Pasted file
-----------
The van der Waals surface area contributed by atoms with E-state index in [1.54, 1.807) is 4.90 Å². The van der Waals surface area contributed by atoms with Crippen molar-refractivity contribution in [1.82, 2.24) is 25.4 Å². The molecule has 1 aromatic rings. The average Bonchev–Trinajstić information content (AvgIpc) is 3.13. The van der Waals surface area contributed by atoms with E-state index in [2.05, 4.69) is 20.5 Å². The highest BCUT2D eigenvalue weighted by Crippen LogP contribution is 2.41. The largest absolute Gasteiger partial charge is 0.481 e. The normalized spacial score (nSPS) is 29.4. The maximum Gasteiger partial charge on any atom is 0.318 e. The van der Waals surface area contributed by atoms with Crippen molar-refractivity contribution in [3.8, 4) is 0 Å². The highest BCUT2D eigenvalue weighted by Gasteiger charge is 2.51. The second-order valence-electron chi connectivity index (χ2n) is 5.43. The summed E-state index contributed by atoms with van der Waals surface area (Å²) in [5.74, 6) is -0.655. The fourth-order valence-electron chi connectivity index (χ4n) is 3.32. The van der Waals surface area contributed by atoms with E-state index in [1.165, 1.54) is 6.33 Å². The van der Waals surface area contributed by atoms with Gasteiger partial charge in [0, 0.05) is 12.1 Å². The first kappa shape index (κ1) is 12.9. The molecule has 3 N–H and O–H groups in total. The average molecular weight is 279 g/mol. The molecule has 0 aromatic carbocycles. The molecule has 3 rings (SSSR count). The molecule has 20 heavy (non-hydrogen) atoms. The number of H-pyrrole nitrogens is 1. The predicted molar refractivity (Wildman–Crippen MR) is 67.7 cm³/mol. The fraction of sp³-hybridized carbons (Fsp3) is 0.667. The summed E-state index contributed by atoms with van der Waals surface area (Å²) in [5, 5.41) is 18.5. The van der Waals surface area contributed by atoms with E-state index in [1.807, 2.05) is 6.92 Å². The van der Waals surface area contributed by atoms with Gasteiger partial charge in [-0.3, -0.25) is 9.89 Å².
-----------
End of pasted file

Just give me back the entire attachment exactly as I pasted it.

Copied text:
The van der Waals surface area contributed by atoms with E-state index in [1.54, 1.807) is 4.90 Å². The van der Waals surface area contributed by atoms with Crippen molar-refractivity contribution in [1.82, 2.24) is 25.4 Å². The molecule has 1 aromatic rings. The average Bonchev–Trinajstić information content (AvgIpc) is 3.13. The van der Waals surface area contributed by atoms with E-state index in [2.05, 4.69) is 20.5 Å². The highest BCUT2D eigenvalue weighted by Crippen LogP contribution is 2.41. The largest absolute Gasteiger partial charge is 0.481 e. The normalized spacial score (nSPS) is 29.4. The maximum Gasteiger partial charge on any atom is 0.318 e. The van der Waals surface area contributed by atoms with Crippen molar-refractivity contribution in [3.8, 4) is 0 Å². The highest BCUT2D eigenvalue weighted by Gasteiger charge is 2.51. The second-order valence-electron chi connectivity index (χ2n) is 5.43. The summed E-state index contributed by atoms with van der Waals surface area (Å²) in [5.74, 6) is -0.655. The fourth-order valence-electron chi connectivity index (χ4n) is 3.32. The van der Waals surface area contributed by atoms with E-state index in [1.165, 1.54) is 6.33 Å². The van der Waals surface area contributed by atoms with Gasteiger partial charge in [0, 0.05) is 12.1 Å². The first kappa shape index (κ1) is 12.9. The molecule has 3 N–H and O–H groups in total. The average molecular weight is 279 g/mol. The molecule has 0 aromatic carbocycles. The molecule has 3 rings (SSSR count). The molecule has 20 heavy (non-hydrogen) atoms. The number of H-pyrrole nitrogens is 1. The predicted molar refractivity (Wildman–Crippen MR) is 67.7 cm³/mol. The fraction of sp³-hybridized carbons (Fsp3) is 0.667. The summed E-state index contributed by atoms with van der Waals surface area (Å²) in [5, 5.41) is 18.5. The van der Waals surface area contributed by atoms with E-state index in [1.807, 2.05) is 6.92 Å². The van der Waals surface area contributed by atoms with Gasteiger partial charge in [-0.3, -0.25) is 9.89 Å².